Co-design and modelling of security policy for cultural and behavioural aspects of security in organisations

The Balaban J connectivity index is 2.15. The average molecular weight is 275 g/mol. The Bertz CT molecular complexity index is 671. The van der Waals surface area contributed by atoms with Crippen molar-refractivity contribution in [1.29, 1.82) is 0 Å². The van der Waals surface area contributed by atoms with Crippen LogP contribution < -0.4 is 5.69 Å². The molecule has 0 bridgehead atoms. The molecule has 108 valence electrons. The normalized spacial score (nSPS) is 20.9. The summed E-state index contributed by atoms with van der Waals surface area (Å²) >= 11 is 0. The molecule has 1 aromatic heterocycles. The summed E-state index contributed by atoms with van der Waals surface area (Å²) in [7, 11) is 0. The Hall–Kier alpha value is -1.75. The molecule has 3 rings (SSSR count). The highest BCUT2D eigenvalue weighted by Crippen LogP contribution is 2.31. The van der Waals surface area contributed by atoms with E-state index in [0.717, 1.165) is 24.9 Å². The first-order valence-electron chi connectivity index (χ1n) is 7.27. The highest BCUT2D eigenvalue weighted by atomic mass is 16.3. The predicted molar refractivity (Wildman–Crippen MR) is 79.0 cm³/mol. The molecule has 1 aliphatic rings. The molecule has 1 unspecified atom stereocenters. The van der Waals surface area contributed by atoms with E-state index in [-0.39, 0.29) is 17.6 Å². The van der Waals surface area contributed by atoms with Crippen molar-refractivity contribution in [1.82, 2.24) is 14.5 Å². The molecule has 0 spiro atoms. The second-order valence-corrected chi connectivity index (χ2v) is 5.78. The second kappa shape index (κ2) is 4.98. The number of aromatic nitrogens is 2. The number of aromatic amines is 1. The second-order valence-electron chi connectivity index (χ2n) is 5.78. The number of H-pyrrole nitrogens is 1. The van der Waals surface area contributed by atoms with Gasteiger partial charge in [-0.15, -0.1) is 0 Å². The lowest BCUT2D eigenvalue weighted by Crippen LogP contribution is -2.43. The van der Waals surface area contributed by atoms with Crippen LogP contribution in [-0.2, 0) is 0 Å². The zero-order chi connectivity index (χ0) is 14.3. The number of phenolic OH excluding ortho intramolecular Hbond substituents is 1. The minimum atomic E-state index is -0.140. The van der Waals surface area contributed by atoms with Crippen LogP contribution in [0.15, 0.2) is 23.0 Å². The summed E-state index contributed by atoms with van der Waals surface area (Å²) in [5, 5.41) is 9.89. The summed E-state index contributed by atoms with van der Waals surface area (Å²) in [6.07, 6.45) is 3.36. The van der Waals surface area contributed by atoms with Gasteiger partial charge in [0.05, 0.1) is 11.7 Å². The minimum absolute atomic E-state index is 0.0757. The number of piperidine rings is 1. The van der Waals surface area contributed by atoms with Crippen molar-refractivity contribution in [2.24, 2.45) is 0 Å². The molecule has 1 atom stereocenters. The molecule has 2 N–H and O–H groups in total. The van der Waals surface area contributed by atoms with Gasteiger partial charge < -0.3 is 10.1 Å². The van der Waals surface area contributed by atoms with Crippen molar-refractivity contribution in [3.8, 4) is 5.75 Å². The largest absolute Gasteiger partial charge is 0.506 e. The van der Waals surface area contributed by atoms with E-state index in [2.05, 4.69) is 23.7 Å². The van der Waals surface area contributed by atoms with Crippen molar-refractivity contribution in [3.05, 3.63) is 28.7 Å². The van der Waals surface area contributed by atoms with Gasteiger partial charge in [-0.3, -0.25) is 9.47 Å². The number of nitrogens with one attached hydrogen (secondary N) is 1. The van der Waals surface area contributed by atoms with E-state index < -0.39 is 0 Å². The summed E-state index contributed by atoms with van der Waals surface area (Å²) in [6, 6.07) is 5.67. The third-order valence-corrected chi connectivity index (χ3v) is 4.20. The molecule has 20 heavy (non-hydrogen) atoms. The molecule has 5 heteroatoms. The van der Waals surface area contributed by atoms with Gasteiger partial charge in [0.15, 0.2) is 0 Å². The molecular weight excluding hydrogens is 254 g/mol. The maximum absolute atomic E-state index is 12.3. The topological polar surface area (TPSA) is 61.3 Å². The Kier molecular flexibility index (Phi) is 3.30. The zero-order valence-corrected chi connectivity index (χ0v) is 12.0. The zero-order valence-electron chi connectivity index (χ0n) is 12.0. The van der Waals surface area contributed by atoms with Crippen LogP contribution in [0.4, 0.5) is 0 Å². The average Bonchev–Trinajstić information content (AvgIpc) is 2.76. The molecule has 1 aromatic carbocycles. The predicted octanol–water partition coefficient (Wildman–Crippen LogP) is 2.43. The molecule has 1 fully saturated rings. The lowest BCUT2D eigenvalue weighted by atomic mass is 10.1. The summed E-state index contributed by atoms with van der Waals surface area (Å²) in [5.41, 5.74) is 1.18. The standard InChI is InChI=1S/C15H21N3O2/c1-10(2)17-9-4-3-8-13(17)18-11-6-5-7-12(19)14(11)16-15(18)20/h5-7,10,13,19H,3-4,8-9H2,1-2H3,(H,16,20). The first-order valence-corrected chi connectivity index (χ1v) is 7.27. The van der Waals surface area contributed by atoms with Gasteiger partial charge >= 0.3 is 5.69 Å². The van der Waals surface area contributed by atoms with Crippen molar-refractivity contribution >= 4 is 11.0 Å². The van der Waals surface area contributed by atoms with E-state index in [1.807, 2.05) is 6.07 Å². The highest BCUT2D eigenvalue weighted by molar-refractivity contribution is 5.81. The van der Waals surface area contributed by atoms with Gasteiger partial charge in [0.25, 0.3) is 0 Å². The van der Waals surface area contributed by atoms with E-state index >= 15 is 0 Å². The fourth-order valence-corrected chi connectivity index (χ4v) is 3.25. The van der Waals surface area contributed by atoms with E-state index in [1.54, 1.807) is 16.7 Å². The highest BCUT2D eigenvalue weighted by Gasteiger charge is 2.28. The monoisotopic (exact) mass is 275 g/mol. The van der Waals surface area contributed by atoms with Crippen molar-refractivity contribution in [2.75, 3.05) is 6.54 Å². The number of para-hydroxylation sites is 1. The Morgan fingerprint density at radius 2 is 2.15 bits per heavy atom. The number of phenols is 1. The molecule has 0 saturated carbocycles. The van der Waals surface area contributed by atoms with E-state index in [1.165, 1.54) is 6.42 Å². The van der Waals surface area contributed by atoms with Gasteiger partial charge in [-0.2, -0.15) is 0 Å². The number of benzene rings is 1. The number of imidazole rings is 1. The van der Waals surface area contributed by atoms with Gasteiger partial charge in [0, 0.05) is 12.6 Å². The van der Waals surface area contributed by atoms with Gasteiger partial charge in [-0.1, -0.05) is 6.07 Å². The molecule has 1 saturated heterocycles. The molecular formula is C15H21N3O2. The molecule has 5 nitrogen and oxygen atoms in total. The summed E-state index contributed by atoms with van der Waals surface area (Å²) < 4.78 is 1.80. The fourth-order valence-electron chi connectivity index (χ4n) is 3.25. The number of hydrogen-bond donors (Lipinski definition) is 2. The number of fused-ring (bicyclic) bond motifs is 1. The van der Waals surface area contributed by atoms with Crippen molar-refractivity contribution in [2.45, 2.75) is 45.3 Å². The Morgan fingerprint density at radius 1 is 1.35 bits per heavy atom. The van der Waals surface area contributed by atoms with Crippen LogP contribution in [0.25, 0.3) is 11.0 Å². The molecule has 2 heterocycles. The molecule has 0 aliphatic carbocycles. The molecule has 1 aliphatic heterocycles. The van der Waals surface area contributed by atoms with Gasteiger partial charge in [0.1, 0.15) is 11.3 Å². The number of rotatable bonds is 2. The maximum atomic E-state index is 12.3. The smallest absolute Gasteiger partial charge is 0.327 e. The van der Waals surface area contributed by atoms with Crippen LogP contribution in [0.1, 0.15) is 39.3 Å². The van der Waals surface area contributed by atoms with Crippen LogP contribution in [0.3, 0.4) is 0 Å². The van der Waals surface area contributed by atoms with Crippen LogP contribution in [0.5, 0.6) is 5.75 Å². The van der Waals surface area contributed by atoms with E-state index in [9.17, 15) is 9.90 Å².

Organisations have historically applied a technology-oriented approach to information security. However, organisations are increasingly acknowledging the importance of human factors in managing secure workplaces. Having an effective security culture is seen as preferable to enforced compliance with policy. Yet, the study of security culture has not been addressed consistently, either in terms of its conceptual meaning or its practical implementation. Consequently, practitioners lack guidance on cultural elements of security provisioning and on engaging employees in identifying security solutions. To address existing problems relating to security policy in respect of organisational culture, this thesis explores behavioural and cultural aspects of organisational security. We address gaps in human-centred research, focusing on the lack of work representing real-world environments and insufficient collaboration between researchers and practitioners in the study of security culture. We address these gaps through analytical work, a novel co-design methodology, and two user studies. We demonstrate that current approaches to security interventions mirror rational-agent economics, even where behavioural economics is embodied in promoting security behaviours. We present two case studies exploring the dynamics between security provisioning and organisational culture in real-world environments, focusing on distinct groups of users — employees, security managers, and IT/security support — whose interactions are understudied. Our co-design methodology surfaces the complex, interconnected nature of supporting workable security practices by engaging modellers and stakeholders in a collaborative process producing mutually understood and beneficial models. We find employees prefer local support and assurances of secure behaviour rather than guidance without local context. Trust-based relationships with support teams improve engagement. Policy is perceived through interactions with support staff and by observing everyday workplace security behaviours. We find value in engaging with decision-makers and understanding their decision-making processes. We encourage researchers and practitioners to engage in a co-design process producing multi-stakeholder views of the complexities of security in organisations

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